The following is a guest post written by Alexandra Arguello, who participated in “Introduction to Issues in International Security,” a high school course offered by SPICE and taught by Dr. Ignacio Ornelas Rodriguez.
I am Alexandra Arguello, a graduate of Everett Alvarez High School and a current undergraduate student at Harvard University pursuing a degree in International Relations. I was a participant in the “Introduction to Issues in International Security” course that was offered by SPICE and developed in consultation with scholars from the Center for International Security and Cooperation.
Salinas, California, often labeled as the #1 least educated city in the United States with a state-record dropout rate of 20 percent, posed a challenging educational environment. In this setting, the opportunity to learn, particularly about international issues, was scarce. Salinas primarily consists of first-generation, POC students, highlighting the imperative for us to stay informed about global matters and adapt our perspectives accordingly. This is why I am profoundly grateful that Dr. Ignacio Ornelas Rodriguez, a Salinas native himself, curated SPICE’s “Introduction to Issues in International Security” course specifically for communities like ours.
This 12-week college-level seminar, guided by scholars and experts in the field, enabled me to explore a spectrum of global issues—from terrorism and counterterrorism to international security, nuclear weapons, ethnic cleansing, and biosecurity. Delving into historical approaches to combating terrorism in the Middle East, North Korea’s nuclear proliferation, Russo-Ukrainian violence, and the Uyghur genocide added a profound layer to my understanding.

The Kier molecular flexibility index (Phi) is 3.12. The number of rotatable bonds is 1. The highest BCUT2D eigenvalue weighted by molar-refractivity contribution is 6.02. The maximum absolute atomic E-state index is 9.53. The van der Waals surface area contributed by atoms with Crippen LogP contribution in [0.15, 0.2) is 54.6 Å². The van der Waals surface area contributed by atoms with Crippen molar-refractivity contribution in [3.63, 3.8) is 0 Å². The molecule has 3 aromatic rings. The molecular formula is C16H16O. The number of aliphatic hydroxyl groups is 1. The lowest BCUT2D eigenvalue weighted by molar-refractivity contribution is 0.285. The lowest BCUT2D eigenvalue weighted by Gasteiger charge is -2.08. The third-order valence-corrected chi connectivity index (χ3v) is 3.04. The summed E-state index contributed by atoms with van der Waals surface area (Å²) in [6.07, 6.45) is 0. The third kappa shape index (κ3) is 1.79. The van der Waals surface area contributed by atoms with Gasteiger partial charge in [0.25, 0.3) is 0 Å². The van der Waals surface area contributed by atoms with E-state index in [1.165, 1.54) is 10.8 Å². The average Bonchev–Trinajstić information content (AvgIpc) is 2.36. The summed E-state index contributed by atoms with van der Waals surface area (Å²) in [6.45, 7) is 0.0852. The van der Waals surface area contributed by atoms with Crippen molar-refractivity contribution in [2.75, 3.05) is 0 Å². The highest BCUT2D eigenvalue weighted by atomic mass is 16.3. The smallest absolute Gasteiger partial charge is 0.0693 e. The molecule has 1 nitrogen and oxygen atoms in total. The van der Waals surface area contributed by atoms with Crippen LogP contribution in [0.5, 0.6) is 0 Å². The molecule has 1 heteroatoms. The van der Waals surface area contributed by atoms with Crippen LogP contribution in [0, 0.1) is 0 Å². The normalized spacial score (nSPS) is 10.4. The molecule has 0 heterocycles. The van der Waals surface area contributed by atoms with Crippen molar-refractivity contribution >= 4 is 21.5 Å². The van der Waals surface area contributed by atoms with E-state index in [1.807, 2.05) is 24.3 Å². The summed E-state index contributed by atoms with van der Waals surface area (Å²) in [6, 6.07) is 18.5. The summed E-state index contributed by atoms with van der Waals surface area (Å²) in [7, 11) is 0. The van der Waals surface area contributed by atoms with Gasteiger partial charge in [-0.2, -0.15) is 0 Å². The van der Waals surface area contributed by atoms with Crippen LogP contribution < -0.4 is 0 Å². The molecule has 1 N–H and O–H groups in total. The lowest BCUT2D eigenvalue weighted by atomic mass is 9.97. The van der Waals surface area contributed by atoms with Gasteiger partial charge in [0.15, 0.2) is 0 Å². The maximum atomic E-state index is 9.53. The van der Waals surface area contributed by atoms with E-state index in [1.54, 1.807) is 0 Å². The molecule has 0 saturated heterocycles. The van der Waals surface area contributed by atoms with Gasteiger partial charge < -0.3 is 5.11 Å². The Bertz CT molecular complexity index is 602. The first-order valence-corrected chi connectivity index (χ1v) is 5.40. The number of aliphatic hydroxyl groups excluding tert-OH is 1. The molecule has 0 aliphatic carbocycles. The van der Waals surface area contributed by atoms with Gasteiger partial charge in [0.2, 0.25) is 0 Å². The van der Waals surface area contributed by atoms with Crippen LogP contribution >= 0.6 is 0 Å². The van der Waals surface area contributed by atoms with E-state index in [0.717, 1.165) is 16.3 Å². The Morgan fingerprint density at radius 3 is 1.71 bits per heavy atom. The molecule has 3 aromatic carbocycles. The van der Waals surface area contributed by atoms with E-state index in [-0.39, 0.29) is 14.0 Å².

What intrigued me most during this journey was the perspective through which we examined solutions. These solutions were shaped by an introspective analysis of the systems and structures perpetuating inequality. This experience marked my first critical awareness of such issues, significantly expanding my insights into the world’s most pressing issues.
The conclusion of this program was unforgettable. We held a ceremony where I received recognition from the Monterey County Board of Supervisors, interacted with politicians, and formed bonds with community members. This was an experience I wouldn’t have had the opportunity to engage in if I had not participated in this program.
Upon completing the course in my senior year of high school, I began my educational journey at Harvard University. When I later obtained my admissions file, revealing what stood out to my admissions officers, SPICE’s “Introduction to Issues in International Security” course emerged as a significant factor. The admissions committee found it particularly unique that I received education at Stanford, especially given the limited educational resources in my community. (photo above courtesy Alexandra Arguello)
Now, approaching the end of my first year at Harvard, I reflect on the profound impact of the Stanford course. The course played a crucial role in shaping my academic path, leading me to pursue a special concentration in International Relations. Amid the eruption of the Israel-Palestine war, I have been able to rely on the information I learned in this program to guide conversations on campus toward political security. The insights gained during the seminar influenced my decision to delve into these critical global issues for the next four years.
Looking ahead, my aspiration is to build a career in international diplomacy and government, driven by the awareness of human rights issues intricately connected to international security. The period spent in this program remains a defining chapter in my life, and I am particularly grateful for the exposure it provided, shaping my intellectual pursuits and future aspirations.